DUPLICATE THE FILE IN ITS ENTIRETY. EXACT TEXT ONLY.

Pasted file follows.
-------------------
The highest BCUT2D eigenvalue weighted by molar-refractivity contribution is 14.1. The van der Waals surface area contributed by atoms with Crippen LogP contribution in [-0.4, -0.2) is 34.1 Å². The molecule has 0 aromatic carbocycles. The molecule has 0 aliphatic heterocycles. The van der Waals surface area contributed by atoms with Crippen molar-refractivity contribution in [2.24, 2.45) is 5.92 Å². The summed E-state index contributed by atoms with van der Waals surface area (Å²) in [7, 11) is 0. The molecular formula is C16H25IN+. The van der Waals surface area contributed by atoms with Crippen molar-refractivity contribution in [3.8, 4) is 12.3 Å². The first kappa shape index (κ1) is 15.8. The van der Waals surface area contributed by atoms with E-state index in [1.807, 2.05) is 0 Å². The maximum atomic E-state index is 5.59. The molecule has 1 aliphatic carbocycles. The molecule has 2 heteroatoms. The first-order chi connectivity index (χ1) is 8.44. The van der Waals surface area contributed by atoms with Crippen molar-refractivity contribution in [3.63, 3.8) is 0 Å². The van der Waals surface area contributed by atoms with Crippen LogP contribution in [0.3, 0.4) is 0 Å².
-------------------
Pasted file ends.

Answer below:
The highest BCUT2D eigenvalue weighted by molar-refractivity contribution is 14.1. The van der Waals surface area contributed by atoms with Crippen LogP contribution in [-0.4, -0.2) is 34.1 Å². The molecule has 0 aromatic carbocycles. The molecule has 0 aliphatic heterocycles. The van der Waals surface area contributed by atoms with Crippen molar-refractivity contribution in [2.24, 2.45) is 5.92 Å². The summed E-state index contributed by atoms with van der Waals surface area (Å²) in [7, 11) is 0. The molecular formula is C16H25IN+. The van der Waals surface area contributed by atoms with Crippen molar-refractivity contribution in [3.8, 4) is 12.3 Å². The first kappa shape index (κ1) is 15.8. The van der Waals surface area contributed by atoms with E-state index in [1.807, 2.05) is 0 Å². The maximum atomic E-state index is 5.59. The molecule has 1 aliphatic carbocycles. The molecule has 2 heteroatoms. The first-order chi connectivity index (χ1) is 8.44. The van der Waals surface area contributed by atoms with Crippen molar-refractivity contribution in [3.63, 3.8) is 0 Å². The van der Waals surface area contributed by atoms with Crippen LogP contribution in [0.3, 0.4) is 0 Å².